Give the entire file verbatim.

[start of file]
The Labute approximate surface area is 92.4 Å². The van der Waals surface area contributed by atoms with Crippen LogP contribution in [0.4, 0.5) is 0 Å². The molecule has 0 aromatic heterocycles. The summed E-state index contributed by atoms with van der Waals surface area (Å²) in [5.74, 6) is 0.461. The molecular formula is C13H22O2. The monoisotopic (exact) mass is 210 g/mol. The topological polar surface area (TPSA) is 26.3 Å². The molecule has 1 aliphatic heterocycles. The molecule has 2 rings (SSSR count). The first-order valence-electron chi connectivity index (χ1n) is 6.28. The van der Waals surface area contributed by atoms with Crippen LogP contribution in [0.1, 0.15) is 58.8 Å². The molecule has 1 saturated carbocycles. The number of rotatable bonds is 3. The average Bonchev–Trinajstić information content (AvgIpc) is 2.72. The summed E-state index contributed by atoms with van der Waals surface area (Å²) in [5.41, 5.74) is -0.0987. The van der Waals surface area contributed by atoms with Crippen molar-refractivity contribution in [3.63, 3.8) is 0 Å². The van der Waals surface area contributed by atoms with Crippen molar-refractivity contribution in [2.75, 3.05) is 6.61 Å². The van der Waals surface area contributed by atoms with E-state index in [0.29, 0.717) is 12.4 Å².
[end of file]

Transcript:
The Labute approximate surface area is 92.4 Å². The van der Waals surface area contributed by atoms with Crippen LogP contribution in [0.4, 0.5) is 0 Å². The molecule has 0 aromatic heterocycles. The summed E-state index contributed by atoms with van der Waals surface area (Å²) in [5.74, 6) is 0.461. The molecular formula is C13H22O2. The monoisotopic (exact) mass is 210 g/mol. The topological polar surface area (TPSA) is 26.3 Å². The molecule has 1 aliphatic heterocycles. The molecule has 2 rings (SSSR count). The first-order valence-electron chi connectivity index (χ1n) is 6.28. The van der Waals surface area contributed by atoms with Crippen LogP contribution in [0.1, 0.15) is 58.8 Å². The molecule has 1 saturated carbocycles. The number of rotatable bonds is 3. The average Bonchev–Trinajstić information content (AvgIpc) is 2.72. The summed E-state index contributed by atoms with van der Waals surface area (Å²) in [5.41, 5.74) is -0.0987. The van der Waals surface area contributed by atoms with Crippen molar-refractivity contribution in [3.63, 3.8) is 0 Å². The van der Waals surface area contributed by atoms with Crippen molar-refractivity contribution in [2.75, 3.05) is 6.61 Å². The van der Waals surface area contributed by atoms with E-state index in [0.29, 0.717) is 12.4 Å².